6

A Look at Model Uncertainty in the Evaluation of Commodity Contingent Claims: A Practitioner's Guide

Lukovich, Jovan 15 July 2013 (has links)
Model uncertainty in financial markets is prevalent by the very nature of how models are constructed and used by financial practitioners. As such, a proper characterization of model uncertainty should be paramount in the eyes of every practitioner, and furthermore, a proper framework for implementing such a characterization towards financial activities should be implicit. While model uncertainty is acknowledged by practitioners, a cohesive and robust framework for determining a model uncertainty risk measure that is broadly accepted by practitioners is missing. We acknowledge this deficiency and provide a practitioner's guide for evaluating a modern characterization of model uncertainty, specifically that of Li and Kwon, as applied to a subset of derivative related calculations, with the goal of promoting its implementation by practitioners. We promote its implementation by demonstrating the utility and flexibility of such a characterization relative to another modern model uncertainty risk measure, specifically that of Cont.
7

A Look at Model Uncertainty in the Evaluation of Commodity Contingent Claims: A Practitioner's Guide

Lukovich, Jovan 15 July 2013 (has links)
Model uncertainty in financial markets is prevalent by the very nature of how models are constructed and used by financial practitioners. As such, a proper characterization of model uncertainty should be paramount in the eyes of every practitioner, and furthermore, a proper framework for implementing such a characterization towards financial activities should be implicit. While model uncertainty is acknowledged by practitioners, a cohesive and robust framework for determining a model uncertainty risk measure that is broadly accepted by practitioners is missing. We acknowledge this deficiency and provide a practitioner's guide for evaluating a modern characterization of model uncertainty, specifically that of Li and Kwon, as applied to a subset of derivative related calculations, with the goal of promoting its implementation by practitioners. We promote its implementation by demonstrating the utility and flexibility of such a characterization relative to another modern model uncertainty risk measure, specifically that of Cont.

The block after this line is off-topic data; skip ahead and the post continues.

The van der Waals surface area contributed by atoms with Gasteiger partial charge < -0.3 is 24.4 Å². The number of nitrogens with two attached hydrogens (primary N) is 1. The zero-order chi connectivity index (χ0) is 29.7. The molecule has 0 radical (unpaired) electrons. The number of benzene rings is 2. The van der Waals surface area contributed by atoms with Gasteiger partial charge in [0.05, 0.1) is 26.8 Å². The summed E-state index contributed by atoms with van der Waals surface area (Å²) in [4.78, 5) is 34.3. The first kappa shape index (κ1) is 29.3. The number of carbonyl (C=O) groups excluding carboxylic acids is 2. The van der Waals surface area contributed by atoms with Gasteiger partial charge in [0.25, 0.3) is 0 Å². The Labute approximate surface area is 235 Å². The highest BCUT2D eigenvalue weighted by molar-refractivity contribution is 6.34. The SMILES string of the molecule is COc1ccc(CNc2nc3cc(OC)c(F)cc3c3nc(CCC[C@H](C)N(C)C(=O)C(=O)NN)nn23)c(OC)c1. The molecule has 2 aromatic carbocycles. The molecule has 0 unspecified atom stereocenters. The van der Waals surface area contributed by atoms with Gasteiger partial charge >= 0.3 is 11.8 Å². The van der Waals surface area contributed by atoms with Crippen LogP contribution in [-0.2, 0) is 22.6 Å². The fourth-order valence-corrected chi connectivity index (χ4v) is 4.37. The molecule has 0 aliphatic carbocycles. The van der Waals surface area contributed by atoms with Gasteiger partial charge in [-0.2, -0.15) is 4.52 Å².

8

Local to Mobile Devices for Nuclear Operations

Lee, Gladys 26 June 2014 (has links)
The AECL National Research Universal (NRU) reactor has implemented a new mobile device to help Operators collect instrument data. Instruments display readings through various analog and digital devices. Before the change, Operators collected readings via a paper and pen method. With the implementation of the mobile device, Operators scan a barcode and input the instrument’s reading using a mobile device. To understand the factors that influence Operator acceptance of the new technology, the Technology Acceptance Model (TAM) was used to identify determinants that have the biggest impact on the Operators’ intention to use the mobile device. The TAM results identified the determinants that were most influential and the mobile interface was redesigned, based on the TAM results. Once the interfaces were redesigned they were evaluated through a usability study that compared the original interface with the newly designed screens. The results did not show statistically significant differences between the screens.